Housing Affordability - the latest excuse to destroy the environment of South East Queensland
Race to the bottom on renewable energy
Australian Bureau of Statistics : Largest population increase ever
Why conservation efforts will not survive mass immigration
No population explosion in a classless society?
History records that Karl Marx had a fierce disregard for Thomas Malthus and his theory. Blaming the poor for their poverty was just not on for the socialist revolutionary from Trier, Germany. The system---capitalism---was to blame for everything. Dump capitalism, institute socialism, and people will presumably stop bonking. For Frederick Engels, socialism was like salt peter, it alone "makes possible that moral restraint of the propagative instinct which Malthus himself presents as the most effective and easiest remedy for over-population."
This attitude still can be found in contemporary Marxist literature. Joel Kovel, for example, in the introduction to his book The Enemy of Nature, anticipated that critics would fault him for not giving sufficient weight to questions of population growth. He made no apologies. "At no point (in the book) does overpopulation appear among the chief candidates for the mantle of prime or efficient cause of the ecological crisis.I see it as a secondary dynamic-not secondary in importance, but in the sense of being determined by other features of the system. I remain a deeply committed adversary to the recurrent neo-Malthusianism that holds that if only the lower classes would stop their wanton breeding, all will be well; and I hold that human beings have ample power to regulate population so long as they have power over the terms of their social existence. To me, giving people that power is the main point, for which purpose we need a world where there are no more lower classes, and where all people are in control of their lives."
The problem Joel, is that while we are waiting for your utopia to arrive, the world is adding 80 million people a year. We have to try to do something to stop that now.
And by the way, what was the socialist track-record in halting population growth in the third world, when "the people" were control of their lives (but apparently not of their hormones)? How did they do in Kenya, Tanzania, and Egypt under Nasser. How are they doing under the Marxist Mugabe in Zimbabwe? Why after trying their "classless" society did the Communist Chinese government find it necessary to institute a one-child policy?
Marxists still, after 150 years, engage in the fantasy that our species need obey no limits, that abundance is at hand if the world is rationally and democratically organized under "worker's control". "Malthus was right in asserting that there is always a surplus population; that there are always too many people in the world; he is wrong only when he asserts that there are more people on hand than can be maintained from the available means of subsistence."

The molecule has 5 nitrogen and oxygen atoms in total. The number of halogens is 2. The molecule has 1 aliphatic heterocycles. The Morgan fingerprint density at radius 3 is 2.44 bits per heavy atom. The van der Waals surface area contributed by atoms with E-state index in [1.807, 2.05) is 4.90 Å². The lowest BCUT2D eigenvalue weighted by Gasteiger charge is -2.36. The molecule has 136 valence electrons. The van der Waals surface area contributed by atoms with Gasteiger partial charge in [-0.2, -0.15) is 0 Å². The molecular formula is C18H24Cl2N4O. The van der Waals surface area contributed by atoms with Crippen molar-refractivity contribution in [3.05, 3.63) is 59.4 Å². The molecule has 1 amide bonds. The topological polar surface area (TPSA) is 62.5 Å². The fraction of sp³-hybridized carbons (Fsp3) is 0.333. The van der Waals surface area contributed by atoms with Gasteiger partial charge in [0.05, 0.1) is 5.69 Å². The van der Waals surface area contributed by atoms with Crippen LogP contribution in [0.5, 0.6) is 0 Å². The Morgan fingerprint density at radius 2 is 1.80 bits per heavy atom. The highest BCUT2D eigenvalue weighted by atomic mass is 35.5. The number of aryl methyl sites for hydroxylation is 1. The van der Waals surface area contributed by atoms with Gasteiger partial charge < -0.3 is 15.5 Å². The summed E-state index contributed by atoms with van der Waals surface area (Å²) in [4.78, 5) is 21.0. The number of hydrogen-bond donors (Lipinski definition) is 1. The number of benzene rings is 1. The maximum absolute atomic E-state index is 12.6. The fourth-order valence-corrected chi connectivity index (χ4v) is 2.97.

Engels made that statement more than a century ago, before Peak Oil. Modern Marxists have no such excuse.
The second to last word goes to my comrade, Chairman Albert Bartlett:
"Modern agriculture is the use of land to convert petroleum to food."
The last word is mine, a corollary of the above:
"Oil depletion. The ultimate contraceptive."
Time, money and patience wasted by incompatible computers, printers and software
I am so sick of buying printers. Each new series has more bugs and expenses than the last. Every time Windows comes out with new software or I upgrade my computer I run into problems. At the moment my HP Photosmart 3100 series refuses to print all black, despite a brand new cartridge (ridiculously expensive and small) until I replace the magenta cartridge. My friend, who uses Linux, has an ancient little printer which prints without special programs, without fuss, without self cleaning... it just does the job. It can be filled with generic inks and the cartriges manually refilled. It does not waste my time. HP Photosmart 3100 series WASTES my time. I hate it. I resent the several hundred AUD I spent on it. And I have another printer - a Canon laser. It simply refused to collaborate with my new computer. So now that my HP Photosmart 3100 series is holding me to ransome (and another member of the family has a car so I can't go down and blow some more money on a magenta cartridge in order to print in black and white) I tried printing with my other computer (you need a few; they are so damn jinxed by windows XP [I certainly won't be buying Vista]) using the Canon, but, wouldn't you know, there is a big blaze of white down the centre, so I will have to fill out the missing words in biro so I can take the article to read at my radio show. I think I may mention the problems with printers there. We customers are simply being hung out to dry by big business which is commercially all in league to herd us to less and less useful, more and more complex, resource intensive 'solutions'. I guess it keeps us out of politics a little more than we otherwise might be.
Greens call for scrapping of second Brisbane Airport runway
Queensland Greens Media Release - 19 September 2007
The second runway at Brisbane airport should be scrapped and government should instead be promoting a reduction in air travel, said Australian Greens lead Senate candidate for Queensland, Larissa Waters today.
"Air travel is the most greenhouse gas intensive form of transport.
"A second runway would enable yet more increase in emissions, at a time when scientists warn we need to stabilise emissions or the Great Barrier Reef will die and our farmers will suffer.
"The federal government's approval of the runway and the Opposition?s silence on the climate change implications are more sad proof that the old parties don?t understand what needs to be done to protect us all from the impacts of climate change.
"Instead of approving a new runway which will exacerbate climate change, disturb residents and impact on Moreton Bay, government should be encouraging people to avoid unnecessary air travel and use alternative means of transport or communication.